Experts have issued a warning about chemical resistant ‘super nits’ that have been discovered in Australia- and they could ‘spread around the world very quickly.’
The final school term is often the ‘worst time of year for *head lice’ with one in four children infested and so, as many of you may remember, the ‘NIT’ nurse used to be called into schools to eradicate this ‘mighty mite’.
Melissa Murray, science communicator from the Australian Museum’s Search and Discover department in Sydney, said:” New breeds of lice are evolving and they are becoming more resilient to the over the counter chemicals that we have been using, including Permethrin, Pyrethrin and Malathion. The chemicals we’ve been using are becoming less effective.”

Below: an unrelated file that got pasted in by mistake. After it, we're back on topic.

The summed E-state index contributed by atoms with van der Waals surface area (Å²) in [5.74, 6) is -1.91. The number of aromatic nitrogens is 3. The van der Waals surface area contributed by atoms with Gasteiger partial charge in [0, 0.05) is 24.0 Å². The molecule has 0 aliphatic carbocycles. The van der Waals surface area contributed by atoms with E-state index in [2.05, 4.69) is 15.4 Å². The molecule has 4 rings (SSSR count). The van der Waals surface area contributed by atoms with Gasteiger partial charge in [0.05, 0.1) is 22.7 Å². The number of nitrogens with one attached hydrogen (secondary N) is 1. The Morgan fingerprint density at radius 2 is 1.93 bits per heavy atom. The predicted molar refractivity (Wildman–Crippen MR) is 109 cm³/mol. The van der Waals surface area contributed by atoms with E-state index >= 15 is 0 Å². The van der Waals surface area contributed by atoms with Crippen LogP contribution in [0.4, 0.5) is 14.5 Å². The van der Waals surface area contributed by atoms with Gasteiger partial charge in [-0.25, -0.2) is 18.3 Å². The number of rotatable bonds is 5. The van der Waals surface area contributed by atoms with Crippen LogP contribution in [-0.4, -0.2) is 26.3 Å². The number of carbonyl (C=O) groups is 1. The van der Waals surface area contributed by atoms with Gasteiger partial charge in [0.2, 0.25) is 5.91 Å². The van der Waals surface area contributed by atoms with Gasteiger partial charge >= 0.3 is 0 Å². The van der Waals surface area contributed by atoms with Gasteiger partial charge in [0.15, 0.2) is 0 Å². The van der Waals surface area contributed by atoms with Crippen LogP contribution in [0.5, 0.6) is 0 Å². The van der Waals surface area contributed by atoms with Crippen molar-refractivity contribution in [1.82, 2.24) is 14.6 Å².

Murray added: “Traditional products seem to be losing their efficacy as some invertebrates, such as head lice, can evolve and adapt to the chemicals that are being used to kill them off. Every individual will respond to a parasite differently like they do with mosquitoes etc, and the scratching can be both from the feeling of them crawling around, as well as the host’s reaction to the louse’s saliva. However, scratching open wounds can lead to a bacterial infection, so as well as treating the head lice, they also might need antibiotics.”
In case you didn’t know
*Head lice are tiny insects that feed on blood from the human scalp. An infestation of head lice most often affects children and usually results from the direct transfer of lice from the hair of one person to the hair of another.
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